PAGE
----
A highly accessible entry in the Let’s-Read-and-Find-Out Science series that takes a look at baby dinosaurs, primarily maiasaurs and oviraptors.
Zoehfeld (How Mountains are Made, 1995, etc.) explains how the current information on the peaceful, lizard-like dinosaurs who sipped from streams over 70 million years ago has been extrapolated from fossils, and that the rest is surmised from studying reptile and bird behavior and habits, which provide scientists with clues as to the nesting, nurturing of, and lives of baby dinosaurs. Hatching from small, oval eggs, the newborns ate berries while one member guarded the nest from meat-eating, nest-raiding predators. The author speculates as to the role of fossilized plants that covered the eggs of the maiasaurs and what the discovery of oviraptor skeletons may reveal about the feeding of the young.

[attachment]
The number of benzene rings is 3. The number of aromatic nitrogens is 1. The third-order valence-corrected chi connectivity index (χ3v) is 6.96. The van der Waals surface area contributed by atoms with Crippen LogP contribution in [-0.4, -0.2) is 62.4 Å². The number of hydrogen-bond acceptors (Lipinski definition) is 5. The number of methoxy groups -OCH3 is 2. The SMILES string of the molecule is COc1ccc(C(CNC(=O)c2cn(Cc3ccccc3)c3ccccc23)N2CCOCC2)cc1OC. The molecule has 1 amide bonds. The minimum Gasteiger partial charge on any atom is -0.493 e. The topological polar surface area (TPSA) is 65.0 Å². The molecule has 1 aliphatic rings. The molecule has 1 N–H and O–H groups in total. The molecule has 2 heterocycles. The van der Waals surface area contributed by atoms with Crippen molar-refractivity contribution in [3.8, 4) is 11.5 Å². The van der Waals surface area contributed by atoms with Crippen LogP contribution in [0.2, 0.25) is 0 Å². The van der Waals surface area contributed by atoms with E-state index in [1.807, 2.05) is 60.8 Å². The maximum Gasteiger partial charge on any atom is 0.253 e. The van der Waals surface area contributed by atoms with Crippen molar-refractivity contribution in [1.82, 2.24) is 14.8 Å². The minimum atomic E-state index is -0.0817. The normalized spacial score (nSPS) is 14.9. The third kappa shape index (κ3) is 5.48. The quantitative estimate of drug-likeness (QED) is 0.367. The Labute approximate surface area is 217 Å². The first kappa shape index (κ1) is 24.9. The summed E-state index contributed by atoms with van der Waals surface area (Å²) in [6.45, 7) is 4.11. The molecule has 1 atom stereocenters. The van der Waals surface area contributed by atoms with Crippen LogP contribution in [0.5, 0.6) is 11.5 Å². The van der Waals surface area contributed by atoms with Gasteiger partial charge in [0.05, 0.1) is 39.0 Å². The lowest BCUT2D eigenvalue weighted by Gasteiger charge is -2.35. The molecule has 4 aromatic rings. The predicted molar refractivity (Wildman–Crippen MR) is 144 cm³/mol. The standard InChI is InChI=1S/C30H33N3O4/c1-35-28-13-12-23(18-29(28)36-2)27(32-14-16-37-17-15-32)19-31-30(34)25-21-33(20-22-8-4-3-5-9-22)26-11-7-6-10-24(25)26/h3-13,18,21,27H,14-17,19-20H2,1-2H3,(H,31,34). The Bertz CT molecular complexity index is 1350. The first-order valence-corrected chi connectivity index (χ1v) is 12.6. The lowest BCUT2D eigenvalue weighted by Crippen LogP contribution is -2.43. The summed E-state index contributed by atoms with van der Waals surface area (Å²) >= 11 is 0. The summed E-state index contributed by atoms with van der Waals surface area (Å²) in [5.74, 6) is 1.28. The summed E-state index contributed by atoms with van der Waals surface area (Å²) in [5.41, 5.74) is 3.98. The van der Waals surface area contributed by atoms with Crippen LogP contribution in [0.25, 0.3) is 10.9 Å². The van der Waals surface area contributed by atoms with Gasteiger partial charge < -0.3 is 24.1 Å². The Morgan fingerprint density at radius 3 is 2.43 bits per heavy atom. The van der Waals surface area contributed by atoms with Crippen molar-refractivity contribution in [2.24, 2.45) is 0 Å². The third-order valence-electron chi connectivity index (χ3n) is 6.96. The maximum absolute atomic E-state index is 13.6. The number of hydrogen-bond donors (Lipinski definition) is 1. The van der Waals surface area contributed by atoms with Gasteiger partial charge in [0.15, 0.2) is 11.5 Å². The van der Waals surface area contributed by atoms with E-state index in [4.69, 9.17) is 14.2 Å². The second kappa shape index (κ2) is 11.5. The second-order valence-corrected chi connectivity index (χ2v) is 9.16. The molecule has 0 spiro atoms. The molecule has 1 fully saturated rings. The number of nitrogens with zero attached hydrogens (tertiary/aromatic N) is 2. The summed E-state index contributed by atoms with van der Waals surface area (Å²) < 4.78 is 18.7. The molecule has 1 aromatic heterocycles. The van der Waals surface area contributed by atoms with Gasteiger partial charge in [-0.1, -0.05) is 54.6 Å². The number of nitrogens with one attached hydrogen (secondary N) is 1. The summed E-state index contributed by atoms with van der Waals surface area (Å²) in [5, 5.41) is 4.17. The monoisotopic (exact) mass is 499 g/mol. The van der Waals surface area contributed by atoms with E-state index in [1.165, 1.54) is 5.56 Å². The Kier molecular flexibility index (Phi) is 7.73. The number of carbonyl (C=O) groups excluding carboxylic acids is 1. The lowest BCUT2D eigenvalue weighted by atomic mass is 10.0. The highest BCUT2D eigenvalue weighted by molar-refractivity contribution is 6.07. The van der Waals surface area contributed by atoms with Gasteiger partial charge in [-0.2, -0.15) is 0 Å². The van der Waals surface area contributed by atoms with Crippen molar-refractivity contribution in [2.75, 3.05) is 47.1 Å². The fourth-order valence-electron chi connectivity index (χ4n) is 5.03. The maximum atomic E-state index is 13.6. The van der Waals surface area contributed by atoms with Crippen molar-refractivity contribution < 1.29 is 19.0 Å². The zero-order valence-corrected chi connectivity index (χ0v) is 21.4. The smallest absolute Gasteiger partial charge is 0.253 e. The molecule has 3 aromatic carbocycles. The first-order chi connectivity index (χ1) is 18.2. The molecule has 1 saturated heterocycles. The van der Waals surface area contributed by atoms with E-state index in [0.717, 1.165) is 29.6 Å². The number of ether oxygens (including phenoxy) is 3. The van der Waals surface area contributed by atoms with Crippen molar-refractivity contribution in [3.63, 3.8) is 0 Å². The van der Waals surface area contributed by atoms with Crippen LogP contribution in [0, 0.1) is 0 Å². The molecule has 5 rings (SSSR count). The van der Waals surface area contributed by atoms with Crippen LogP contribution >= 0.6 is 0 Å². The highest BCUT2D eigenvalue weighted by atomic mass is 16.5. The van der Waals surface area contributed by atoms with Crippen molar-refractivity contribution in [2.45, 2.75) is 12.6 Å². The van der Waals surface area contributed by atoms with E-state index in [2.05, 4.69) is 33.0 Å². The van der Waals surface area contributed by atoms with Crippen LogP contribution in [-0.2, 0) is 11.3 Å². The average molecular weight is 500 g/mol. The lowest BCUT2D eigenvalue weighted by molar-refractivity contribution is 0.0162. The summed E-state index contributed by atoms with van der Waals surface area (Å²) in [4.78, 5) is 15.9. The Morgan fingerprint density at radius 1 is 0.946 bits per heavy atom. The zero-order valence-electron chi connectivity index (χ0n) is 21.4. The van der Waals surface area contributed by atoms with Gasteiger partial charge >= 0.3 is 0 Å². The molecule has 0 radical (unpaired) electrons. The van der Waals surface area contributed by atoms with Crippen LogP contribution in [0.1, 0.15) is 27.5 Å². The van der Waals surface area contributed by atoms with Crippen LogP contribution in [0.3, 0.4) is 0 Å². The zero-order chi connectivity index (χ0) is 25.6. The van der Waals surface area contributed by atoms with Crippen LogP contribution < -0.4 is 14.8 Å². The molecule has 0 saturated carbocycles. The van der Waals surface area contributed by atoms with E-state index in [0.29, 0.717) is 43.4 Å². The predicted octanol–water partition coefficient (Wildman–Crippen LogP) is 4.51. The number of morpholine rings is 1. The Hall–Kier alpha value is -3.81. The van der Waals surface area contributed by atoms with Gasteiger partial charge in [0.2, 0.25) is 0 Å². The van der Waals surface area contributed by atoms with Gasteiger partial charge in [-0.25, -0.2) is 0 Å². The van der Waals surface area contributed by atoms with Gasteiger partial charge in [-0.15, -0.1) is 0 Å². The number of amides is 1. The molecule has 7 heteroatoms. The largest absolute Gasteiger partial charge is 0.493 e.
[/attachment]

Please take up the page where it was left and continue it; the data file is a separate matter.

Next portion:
Washburn’s illustrations take a nonthreatening to the subject, casting the rosy-toned dinosaurs as friendly rather than imposing. (Picture book/nonfiction. 5-8)